Spinning Plates

[Edit: I accidentally posted this when I meant to save a draft last night. D’oh!]

This morning, my church is hosting a simulcast for men featuring Craig Groeschel from Lifechurch. It’s called Fight and is a rather brilliant way to launch his book with the same title. The premise is that men have the heart of a warrior and they need to step up and fight for their marriages, their families, and their very souls. I filter that press release talk and I assume he’s going to talk about porn a lot, since that seems to be the topic of men’s events these days. Being in ministry, I know that this is a topic that can have devastating effects on relationships and the struggle is clearly a felt-need for many guys. We hosted a similar event a few months back and about 80 guys showed up.

All this got me to wondering, “What is the topic we’d have to hammer over and over again for women? What topic do we just not get, no matter how many times we hear it, read it, and admit we need it?” The first thing that popped into my head is that women have confused access to opportunities with a mandate to do everything. To put it another way, somehow “We can do it” has become “We must do it all.” It’s this massive weight so many of us are carrying around on our shoulders and beating ourselves up when we fall short.

After my son was born (yes, I know I need to update my “About” page with this info, it just doesn’t work correctly on the tablet I most often am writing on), I had a fairly easy transition. I take no credit for this fact; my son is an easy baby and my husband had several weeks of leave as well. I worked months ahead, so I didn’t think much at all about work while on maternity leave. When it came time to return, suddenly, it wasn’t so simple. Even though I can work from home around his nap schedule most of the time, there are times where I just have to get things done when he’s awake. I’ve become quite adept at doing many things with one hand as I carry him around, but the one feat I haven’t managed is to be present with him as I check things off my to-do list.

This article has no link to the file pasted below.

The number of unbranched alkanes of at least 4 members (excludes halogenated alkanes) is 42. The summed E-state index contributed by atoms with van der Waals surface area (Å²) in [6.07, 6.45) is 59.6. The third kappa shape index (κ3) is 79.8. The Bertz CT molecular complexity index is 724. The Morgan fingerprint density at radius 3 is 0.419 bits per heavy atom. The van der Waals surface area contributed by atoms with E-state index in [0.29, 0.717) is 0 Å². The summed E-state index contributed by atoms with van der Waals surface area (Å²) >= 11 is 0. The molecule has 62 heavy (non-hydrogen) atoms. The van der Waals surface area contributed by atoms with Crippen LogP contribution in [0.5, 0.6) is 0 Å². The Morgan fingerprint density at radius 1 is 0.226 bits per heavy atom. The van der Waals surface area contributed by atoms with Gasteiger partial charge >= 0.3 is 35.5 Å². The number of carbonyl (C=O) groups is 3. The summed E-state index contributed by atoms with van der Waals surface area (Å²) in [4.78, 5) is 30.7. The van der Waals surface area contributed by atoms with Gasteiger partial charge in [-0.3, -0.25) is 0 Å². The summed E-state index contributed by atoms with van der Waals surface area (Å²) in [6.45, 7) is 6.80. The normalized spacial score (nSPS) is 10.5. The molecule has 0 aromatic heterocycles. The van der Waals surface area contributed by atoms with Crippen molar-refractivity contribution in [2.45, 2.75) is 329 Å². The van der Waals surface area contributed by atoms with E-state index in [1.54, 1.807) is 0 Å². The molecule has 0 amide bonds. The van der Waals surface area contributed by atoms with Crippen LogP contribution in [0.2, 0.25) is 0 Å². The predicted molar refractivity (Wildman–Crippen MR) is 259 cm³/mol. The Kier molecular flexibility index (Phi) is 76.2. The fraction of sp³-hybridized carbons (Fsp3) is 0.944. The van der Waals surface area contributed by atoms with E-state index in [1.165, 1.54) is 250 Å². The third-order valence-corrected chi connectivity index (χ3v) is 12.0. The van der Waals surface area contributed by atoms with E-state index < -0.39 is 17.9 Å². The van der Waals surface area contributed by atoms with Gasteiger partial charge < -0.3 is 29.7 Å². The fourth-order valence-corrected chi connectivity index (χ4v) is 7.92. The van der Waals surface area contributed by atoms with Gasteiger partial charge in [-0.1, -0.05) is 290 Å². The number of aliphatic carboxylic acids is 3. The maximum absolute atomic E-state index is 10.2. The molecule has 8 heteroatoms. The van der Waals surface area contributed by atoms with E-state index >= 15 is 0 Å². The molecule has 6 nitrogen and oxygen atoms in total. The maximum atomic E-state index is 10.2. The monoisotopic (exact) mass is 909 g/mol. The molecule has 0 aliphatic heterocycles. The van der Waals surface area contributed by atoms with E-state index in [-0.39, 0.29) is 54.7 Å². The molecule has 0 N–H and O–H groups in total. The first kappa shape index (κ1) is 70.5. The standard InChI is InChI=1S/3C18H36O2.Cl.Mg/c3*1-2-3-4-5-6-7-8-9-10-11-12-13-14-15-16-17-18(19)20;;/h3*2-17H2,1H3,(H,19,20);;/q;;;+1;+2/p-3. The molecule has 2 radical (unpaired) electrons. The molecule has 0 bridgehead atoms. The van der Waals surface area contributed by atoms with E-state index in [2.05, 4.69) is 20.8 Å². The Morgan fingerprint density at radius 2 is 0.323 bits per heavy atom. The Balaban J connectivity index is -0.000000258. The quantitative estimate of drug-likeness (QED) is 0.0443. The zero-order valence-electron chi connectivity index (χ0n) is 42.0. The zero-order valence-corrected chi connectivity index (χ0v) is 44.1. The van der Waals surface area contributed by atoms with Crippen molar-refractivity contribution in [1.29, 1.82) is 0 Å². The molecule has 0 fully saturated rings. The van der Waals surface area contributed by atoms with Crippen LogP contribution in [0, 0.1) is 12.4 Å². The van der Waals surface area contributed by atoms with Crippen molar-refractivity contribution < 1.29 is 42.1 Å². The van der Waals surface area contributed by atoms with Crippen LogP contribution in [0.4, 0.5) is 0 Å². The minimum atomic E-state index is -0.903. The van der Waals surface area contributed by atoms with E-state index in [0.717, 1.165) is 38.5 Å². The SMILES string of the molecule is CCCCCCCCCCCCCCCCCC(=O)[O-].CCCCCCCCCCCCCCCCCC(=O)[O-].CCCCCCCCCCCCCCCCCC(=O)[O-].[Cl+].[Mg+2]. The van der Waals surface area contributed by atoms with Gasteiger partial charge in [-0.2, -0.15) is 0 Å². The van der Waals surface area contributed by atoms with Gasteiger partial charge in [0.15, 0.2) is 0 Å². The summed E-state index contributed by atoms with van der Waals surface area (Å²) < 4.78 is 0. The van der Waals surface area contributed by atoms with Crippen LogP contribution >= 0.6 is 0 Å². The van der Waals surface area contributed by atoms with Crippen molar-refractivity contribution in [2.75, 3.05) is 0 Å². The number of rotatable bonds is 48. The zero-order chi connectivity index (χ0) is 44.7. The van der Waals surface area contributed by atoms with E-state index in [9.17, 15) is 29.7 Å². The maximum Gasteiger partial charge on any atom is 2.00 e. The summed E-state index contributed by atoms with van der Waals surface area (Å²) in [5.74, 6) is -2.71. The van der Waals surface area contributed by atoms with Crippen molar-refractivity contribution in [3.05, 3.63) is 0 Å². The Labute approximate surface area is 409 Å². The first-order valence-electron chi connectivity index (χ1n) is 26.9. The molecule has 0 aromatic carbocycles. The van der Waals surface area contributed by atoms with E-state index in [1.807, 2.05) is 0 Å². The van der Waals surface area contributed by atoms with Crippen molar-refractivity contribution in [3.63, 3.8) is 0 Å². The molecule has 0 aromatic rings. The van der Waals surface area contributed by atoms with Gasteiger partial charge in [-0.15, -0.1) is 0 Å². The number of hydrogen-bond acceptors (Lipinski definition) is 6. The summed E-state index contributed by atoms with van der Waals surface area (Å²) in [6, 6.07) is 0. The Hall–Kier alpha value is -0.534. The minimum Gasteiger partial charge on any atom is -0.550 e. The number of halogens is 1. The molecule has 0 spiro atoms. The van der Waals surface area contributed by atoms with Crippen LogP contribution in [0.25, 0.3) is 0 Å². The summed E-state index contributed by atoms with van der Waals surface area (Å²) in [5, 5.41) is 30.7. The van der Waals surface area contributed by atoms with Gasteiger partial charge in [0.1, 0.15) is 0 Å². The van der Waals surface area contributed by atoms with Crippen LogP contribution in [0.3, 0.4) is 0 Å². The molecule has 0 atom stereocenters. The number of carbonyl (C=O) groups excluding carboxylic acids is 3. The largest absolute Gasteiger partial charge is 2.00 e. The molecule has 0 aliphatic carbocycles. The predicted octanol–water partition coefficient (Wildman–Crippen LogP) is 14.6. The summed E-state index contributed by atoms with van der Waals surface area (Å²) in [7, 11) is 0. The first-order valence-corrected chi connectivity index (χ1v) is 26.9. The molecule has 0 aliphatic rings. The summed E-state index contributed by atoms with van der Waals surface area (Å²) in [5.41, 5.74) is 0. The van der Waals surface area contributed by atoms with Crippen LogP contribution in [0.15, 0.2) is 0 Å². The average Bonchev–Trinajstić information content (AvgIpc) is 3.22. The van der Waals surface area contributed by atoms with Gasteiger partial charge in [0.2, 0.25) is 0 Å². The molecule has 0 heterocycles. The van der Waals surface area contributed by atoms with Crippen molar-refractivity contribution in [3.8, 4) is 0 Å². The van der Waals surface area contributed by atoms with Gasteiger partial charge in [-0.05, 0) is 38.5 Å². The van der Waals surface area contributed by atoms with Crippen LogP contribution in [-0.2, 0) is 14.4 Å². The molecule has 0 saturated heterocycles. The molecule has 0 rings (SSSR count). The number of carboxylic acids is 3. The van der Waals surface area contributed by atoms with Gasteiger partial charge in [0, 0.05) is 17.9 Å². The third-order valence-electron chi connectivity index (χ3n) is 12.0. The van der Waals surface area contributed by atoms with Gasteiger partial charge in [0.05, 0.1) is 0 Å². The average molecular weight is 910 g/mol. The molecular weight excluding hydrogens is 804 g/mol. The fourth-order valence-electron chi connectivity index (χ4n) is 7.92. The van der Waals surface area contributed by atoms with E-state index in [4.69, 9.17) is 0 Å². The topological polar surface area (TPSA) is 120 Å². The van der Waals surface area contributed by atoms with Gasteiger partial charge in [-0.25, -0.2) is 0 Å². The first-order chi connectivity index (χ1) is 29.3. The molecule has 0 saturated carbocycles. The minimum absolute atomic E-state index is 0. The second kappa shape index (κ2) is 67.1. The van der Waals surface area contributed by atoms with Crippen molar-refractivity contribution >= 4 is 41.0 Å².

I can’t do it all.

And for the first time in my life, I don’t really care that I can’t.

I still work and I still love my job, but I say “No” more. I count the cost my family pays for my “Yes” much more than I ever did before. In short, I thoughtfully prioritize.

In spite of that, I always feel like I’m failing someone: my boss, my husband, my son, the people who email and never get a reply, myself for not losing the baby weight yet. I cognitively know I can’t do everything, but I have a nagging feeling that I’m supposed to rise above that and manage to do it anyways.

So, maybe I care a little that I can’t do it all.

After I’m through crying about it to God, I hear the same thing, “Work, don’t work, it doesn’t matter. Do what I’ve called you to do.” I want to do everything for many reasons, but they boil down to the fact that I want to be better than I am. I’m faced with the brutal fact that I’m just little ol’ me. I think I’ve always wanted to be better because that would mean people would think I’m awesome. I’d be worthy of their respect and love.

The more I reflect on it, I’m pretty sure God wanted me to have a child so that I couldn’t do everything. I have to face the fact that I’m not infinite on a regular basis. That causes me to pray more. The more I pray, the more I realize God loves me without all the plate spinning. He loves me and I am his.

Maybe trying to do everything is ultimately a blessing because it’s finally led me to the one thing I needed all along: resting at Jesus feet in his perfect love.

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